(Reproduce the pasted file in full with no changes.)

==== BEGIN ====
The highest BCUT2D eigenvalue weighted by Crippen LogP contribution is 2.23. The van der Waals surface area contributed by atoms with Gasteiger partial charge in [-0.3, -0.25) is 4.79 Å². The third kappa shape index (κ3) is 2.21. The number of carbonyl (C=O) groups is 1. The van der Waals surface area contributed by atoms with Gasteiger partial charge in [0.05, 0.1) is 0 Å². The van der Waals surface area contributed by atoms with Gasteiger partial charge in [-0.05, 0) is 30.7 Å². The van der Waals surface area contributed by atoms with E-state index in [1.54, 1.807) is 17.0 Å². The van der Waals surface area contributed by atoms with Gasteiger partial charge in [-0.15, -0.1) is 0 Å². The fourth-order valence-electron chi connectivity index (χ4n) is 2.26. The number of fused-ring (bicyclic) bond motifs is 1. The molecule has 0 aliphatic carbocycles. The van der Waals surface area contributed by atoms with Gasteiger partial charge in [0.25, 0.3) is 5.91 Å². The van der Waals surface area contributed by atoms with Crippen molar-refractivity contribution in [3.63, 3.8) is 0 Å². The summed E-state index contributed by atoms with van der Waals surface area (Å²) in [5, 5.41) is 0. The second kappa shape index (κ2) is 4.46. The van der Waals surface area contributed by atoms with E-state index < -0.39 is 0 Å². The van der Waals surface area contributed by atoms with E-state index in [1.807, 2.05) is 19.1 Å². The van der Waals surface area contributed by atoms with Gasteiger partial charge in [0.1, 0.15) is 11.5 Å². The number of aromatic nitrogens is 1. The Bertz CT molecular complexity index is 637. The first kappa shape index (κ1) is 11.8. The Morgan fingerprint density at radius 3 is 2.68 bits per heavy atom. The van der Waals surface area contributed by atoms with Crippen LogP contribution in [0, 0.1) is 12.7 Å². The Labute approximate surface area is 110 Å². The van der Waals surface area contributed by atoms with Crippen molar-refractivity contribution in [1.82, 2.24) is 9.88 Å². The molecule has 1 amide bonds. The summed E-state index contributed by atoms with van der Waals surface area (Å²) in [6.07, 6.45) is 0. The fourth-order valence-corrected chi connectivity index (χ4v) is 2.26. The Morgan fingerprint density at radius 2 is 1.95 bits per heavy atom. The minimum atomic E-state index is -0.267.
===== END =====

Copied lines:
The highest BCUT2D eigenvalue weighted by Crippen LogP contribution is 2.23. The van der Waals surface area contributed by atoms with Gasteiger partial charge in [-0.3, -0.25) is 4.79 Å². The third kappa shape index (κ3) is 2.21. The number of carbonyl (C=O) groups is 1. The van der Waals surface area contributed by atoms with Gasteiger partial charge in [0.05, 0.1) is 0 Å². The van der Waals surface area contributed by atoms with Gasteiger partial charge in [-0.05, 0) is 30.7 Å². The van der Waals surface area contributed by atoms with E-state index in [1.54, 1.807) is 17.0 Å². The van der Waals surface area contributed by atoms with Gasteiger partial charge in [-0.15, -0.1) is 0 Å². The fourth-order valence-electron chi connectivity index (χ4n) is 2.26. The number of fused-ring (bicyclic) bond motifs is 1. The molecule has 0 aliphatic carbocycles. The van der Waals surface area contributed by atoms with Gasteiger partial charge in [0.25, 0.3) is 5.91 Å². The van der Waals surface area contributed by atoms with Crippen molar-refractivity contribution in [3.63, 3.8) is 0 Å². The summed E-state index contributed by atoms with van der Waals surface area (Å²) in [5, 5.41) is 0. The second kappa shape index (κ2) is 4.46. The van der Waals surface area contributed by atoms with E-state index < -0.39 is 0 Å². The van der Waals surface area contributed by atoms with E-state index in [1.807, 2.05) is 19.1 Å². The van der Waals surface area contributed by atoms with Gasteiger partial charge in [0.1, 0.15) is 11.5 Å². The number of aromatic nitrogens is 1. The Bertz CT molecular complexity index is 637. The first kappa shape index (κ1) is 11.8. The Morgan fingerprint density at radius 3 is 2.68 bits per heavy atom. The van der Waals surface area contributed by atoms with Crippen LogP contribution in [0, 0.1) is 12.7 Å². The Labute approximate surface area is 110 Å². The van der Waals surface area contributed by atoms with Crippen molar-refractivity contribution in [1.82, 2.24) is 9.88 Å². The molecule has 1 amide bonds. The summed E-state index contributed by atoms with van der Waals surface area (Å²) in [6.07, 6.45) is 0. The fourth-order valence-corrected chi connectivity index (χ4v) is 2.26. The Morgan fingerprint density at radius 2 is 1.95 bits per heavy atom. The minimum atomic E-state index is -0.267.